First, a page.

David Campbell was a charming little three-year-old boy from Mission Viejo, California who died in 2001 from of Leigh’s Syndrome, one of 40 types of mitochondrial disease – a disease many people have never heard of, but which is nearly as common as childhood cancer. Exactly four years after his death, a young doctor at the UCSD School of Medicine began seeing patients as part of her fellowship, the result of a gift from a charity established by David’s mother, Catherine Campbell.
Campbell founded Wish Upon a Cure®, the David P. Campbell Foundation for Pediatric Mitochondrial Disease, which will fund a fellowship at UCSD’s Department of Neurosciences in David’s name. Mary J. Hall Willis, M.D., Ph.D. will complete a two-year fellowship under the direction of Dr. Richard H. Haas, M.B., B.Chir., MRCP, Professor of Neurosciences and Pediatrics at UCSD and co-director of UCSD’s Mitochondrial and Metabolic Disease Center. Her training program, which began this July, includes clinical patient care and well as laboratory training and a primary research project in mitochondrial medicine.
“We are thrilled to fund the training and education of another clinician to help alleviate the patient backlog created by a shortage of doctors in this emerging field of medicine,” said Campbell.
Mitochondrial diseases can be confusing to diagnose and complex to manage, according to Haas. Responsible for creating a large percentage of the energy need by the body to sustain life and growth, mitochondria are the cellular structures that function to convert the potential energy provided by food into usable energy. They are also essential for many of the body’s metabolic functions. Mitochondrial dysfunction results in cell injury and organ failure. Symptoms range from loss of motor control and muscle weakness to cardiac and liver disease, gastrointestinal disorders, breathing difficulties, seizures and hearing or visual problems. Nearly 4,000 children are born each year with the disease and mortality ranges from 10 to 50% of patients, depending on the particular disease.
“We are very grateful for the tireless efforts of a charity like the David P. Campbell Foundation to provide support in attracting young specialists to the field of mitochondrial medicine,” said Haas. “The Fellowship is a wonderful opportunity to train someone who will continue to help patients for many years to come. Since mitochondrial disease has also been identified as an underlying factor for both Parkinson’s and Alzheimer’s diseases, training a talented physician such as Dr. Willis will have a tremendous impact on helping many people.”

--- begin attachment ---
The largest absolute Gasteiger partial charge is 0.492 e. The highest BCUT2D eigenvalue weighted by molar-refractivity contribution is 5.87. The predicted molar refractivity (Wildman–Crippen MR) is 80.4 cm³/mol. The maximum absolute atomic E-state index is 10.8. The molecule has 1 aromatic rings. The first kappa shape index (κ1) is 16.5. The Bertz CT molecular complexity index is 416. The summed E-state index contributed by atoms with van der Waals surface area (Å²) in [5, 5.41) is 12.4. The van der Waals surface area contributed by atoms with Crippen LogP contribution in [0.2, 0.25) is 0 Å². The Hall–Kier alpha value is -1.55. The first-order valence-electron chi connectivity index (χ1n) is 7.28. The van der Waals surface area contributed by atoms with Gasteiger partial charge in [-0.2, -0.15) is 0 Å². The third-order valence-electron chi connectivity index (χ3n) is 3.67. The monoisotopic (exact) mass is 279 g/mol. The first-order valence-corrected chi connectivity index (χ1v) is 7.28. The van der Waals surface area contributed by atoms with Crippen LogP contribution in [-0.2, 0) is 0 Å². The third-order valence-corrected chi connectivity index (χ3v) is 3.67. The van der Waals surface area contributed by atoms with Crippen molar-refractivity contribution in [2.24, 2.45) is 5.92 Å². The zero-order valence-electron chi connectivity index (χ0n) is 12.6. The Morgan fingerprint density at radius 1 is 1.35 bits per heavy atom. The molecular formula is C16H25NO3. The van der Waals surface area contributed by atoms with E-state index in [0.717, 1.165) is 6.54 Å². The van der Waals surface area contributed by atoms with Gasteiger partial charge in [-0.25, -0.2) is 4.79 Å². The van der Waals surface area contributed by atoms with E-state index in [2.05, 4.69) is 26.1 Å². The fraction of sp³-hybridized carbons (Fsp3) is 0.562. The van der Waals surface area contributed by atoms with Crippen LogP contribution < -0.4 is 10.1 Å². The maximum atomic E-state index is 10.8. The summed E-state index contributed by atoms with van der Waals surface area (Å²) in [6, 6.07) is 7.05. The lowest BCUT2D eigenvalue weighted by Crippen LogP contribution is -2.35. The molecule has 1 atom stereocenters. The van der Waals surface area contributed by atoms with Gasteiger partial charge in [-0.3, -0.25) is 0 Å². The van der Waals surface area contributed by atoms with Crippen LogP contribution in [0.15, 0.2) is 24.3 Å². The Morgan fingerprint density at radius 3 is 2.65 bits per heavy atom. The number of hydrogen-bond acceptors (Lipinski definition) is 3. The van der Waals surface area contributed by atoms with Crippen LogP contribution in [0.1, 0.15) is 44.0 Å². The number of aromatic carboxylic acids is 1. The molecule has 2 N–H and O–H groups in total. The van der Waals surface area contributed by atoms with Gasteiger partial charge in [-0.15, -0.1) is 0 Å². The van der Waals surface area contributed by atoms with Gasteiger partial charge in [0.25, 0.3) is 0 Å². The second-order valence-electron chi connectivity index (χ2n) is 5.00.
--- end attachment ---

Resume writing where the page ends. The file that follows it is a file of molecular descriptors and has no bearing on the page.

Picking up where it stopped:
“The Wish Upon a Cure® Foundation was started by friends and neighbors in the Orange County community as a result of our son David’s death,” said Campbell. “What we’ve learned since then is that approximately one in every two- to three-thousand children born each year will suffer from a mitochondrial disease, and it’s nearly as common as childhood cancer. Because these diseases are within a newly emerging area of medicine, little attention has been paid to further research and treatments. So we continue our fight, not only on behalf of our son David, but on behalf of the thousands of other children who are fighting for their lives.”
UCSD’s Mitochondrial and Metabolic Disease Center was founded in 1996 to meet the growing need for treatment, diagnosis and research in the emerging field of mitochondrial medicine, bringing together the talents of physicians and researchers with special training in human genetics and metabolism. More information on the Center and its fight against this disease can be found at
Wish Upon a Cure®, the David P. Campbell Foundation for Pediatric Mitochondrial Disease, was founded in 2001 following the death that year of David Campbell, who suffered from Leigh’s Syndrome, one of 40 types of mitochondrial disease. The foundation exists to fight these diseases on behalf of the children and adults who suffer. The organization raises awareness and educates others about these little-known diseases that are nearly as common as childhood cancer. The David P. Campbell Foundation, an all-volunteer organization, is a donor-advised fund of the Orange County Community Foundation.
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